The National Academy of Sciences was established in 1863 by an Act of Congress, signed by President Lincoln, as a private, non- governmental institution to advise the nation on issues related to science and technology. Members are elected by their peers for outstanding contributions to research. Dr. Marcia McNutt is president. The National Academy of Engineering was established in 1964 under the charter of the National Academy of Sciences to bring the practices of engineering to advising the nation. Members are elected by their peers for extraordinary contributions to engineering. Dr. C. D. Mote, Jr., is president. The National Academy of Medicine (formerly the Institute of Medicine) was established in 1970 under the charter of the National Academy of Sciences to advise the nation on medical and health issues. Members are elected by their peers for distinguished contributions to medicine and health. Dr. Victor J. Dzau is president. The three Academies work together as the National Academies of Sciences, Engineering, and Medicine to provide independent, objective analysis and advice to the nation and conduct other activities to solve complex problems and inform public policy decisions. The Academies also encourage education and research, recognize outstanding contributions to knowledge, and increase public understanding in matters of science, engineering, and medicine. Learn more about the National Academies of Sciences, Engineering, and Medicine at www.national-academies.org. The Transportation Research Board is one of seven major programs of the National Academies of Sciences, Engineering, and Medicine. The mission of the Transportation Research Board is to increase the benefits that transportation contributes to society by providing leadership in transportation innovation and progress through research and information exchange, conducted within a setting that is objective, interdisciplinary, and multimodal. The Boardâs varied committees, task forces, and panels annually engage about 7,000 engineers, scientists, and other transportation researchers and practitioners from the public and private sectors and academia, all of whom contribute their expertise in the public interest. The program is supported by state transportation departments, federal agencies including the component administrations of the U.S. Department of Transportation, and other organizations and individuals interested in the development of transportation. Learn more about the Transportation Research Board at www.TRB.org.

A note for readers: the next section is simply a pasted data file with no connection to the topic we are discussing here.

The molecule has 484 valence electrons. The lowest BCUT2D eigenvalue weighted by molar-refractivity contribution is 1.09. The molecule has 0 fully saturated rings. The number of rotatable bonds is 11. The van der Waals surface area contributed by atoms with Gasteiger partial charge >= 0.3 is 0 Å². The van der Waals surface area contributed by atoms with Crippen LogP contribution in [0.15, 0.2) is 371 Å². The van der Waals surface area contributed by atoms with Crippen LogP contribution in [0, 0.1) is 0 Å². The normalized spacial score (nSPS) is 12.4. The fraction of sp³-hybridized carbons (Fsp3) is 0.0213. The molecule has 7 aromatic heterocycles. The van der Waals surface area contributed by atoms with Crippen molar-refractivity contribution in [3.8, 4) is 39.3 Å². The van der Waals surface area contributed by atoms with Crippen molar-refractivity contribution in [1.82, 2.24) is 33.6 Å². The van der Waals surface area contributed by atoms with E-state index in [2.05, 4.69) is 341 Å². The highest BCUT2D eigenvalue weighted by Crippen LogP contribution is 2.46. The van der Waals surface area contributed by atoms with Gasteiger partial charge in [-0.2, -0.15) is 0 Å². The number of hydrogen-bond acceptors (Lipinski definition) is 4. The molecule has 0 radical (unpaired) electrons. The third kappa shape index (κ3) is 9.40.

TOPIC PANEL S02-13 ROBERT GROTELL, PlaneNoise Inc., Port Jefferson, NY RHEA GUNDRY, Harris Miller Miller & Hanson Inc., Sacramento, CA JEFFREY JACQUART, Clark County (NV) Department of Aviation, Las Vegas, NV RONALD E. REEVES, Long Beach Airport, Long Beach, CA FREDRIC SCHMITZ, University of Maryland, College Park, MD JASON L. SCHWARTZ, Port of Portland, Portland, OR DON SCIMONELLI, South Capitol Street Heliport, LLC, Washington, DC KATHERINE ANDRUS, Federal Aviation Administration (Liaison) SYNTHESIS STUDIES STAFF STEPHEN R. GODWIN, Director for Studies and Special Programs JON M. WILLIAMS, Program Director, IDEA and Synthesis Studies JO ALLEN GAUSE, Senior Program Officer GAIL R. STABA, Senior Program Officer DONNA L. VLASAK, Senior Program Officer TANYA M. ZWAHLEN, Consultant DON TIPPMAN, Senior Editor CHERYL KEITH, Senior Program Assistant DEMISHA WILLIAMS, Senior Program Assistant DEBBIE IRVIN, Program Associate COOPERATIVE RESEARCH PROGRAMS STAFF CHRISTOPHER W. JENKS, Director, Cooperative Research Programs MICHAEL R. SALAMONE, Senior Program Officer JEFFREY OSER, Program Associate EILEEN P. DELANEY, Director of Publications ACRP COMMITTEE FOR PROJECT 11-03 CHAIR JOSHUA D. ABRAMSON, Easterwood Airport, College Station, TX JULIE KENFIELD, Jacobsen/Daniels Associates LLC, Garden Ridge, TX MEMBERS DEBBIE K. ALKE, Montana Department of Transportation, Helena, MT GLORIA G. BENDER, TransSolutions, Fort Worth, TX DAVID K. BYERS, Quadrex Aviation, LLC, Melbourne, FL DAVID N. EDWARDS, JR., GreenvilleâSpartanburg Airport District, Greer, SC BRENDA L. ENOS, Massachusetts Port Authority, East Boston, MA LINDA HOWARD, Independent Aviation Consultant, Bastrop, Texas ARLYN PURCELL, Port Authority of New York & New Jersey, New York, NY FAA LIAISON PATRICK W. MAGNOTTA AIRCRAFT OWNERS AND PILOTS ASSOCIATION LIAISON ADAM WILLIAMS AIRPORTS CONSULTANTS COUNCIL LIAISON MATTHEW J. GRIFFIN AIRPORTS COUNCIL INTERNATIONALâNORTH AMERICA LIAISON LIYING GU TRB LIAISON CHRISTINE GERENCHER Cover figure: Helicopter over the Kennedy Center in Washington, D.C. Credit: Eric Seavey, Landrum & Brown.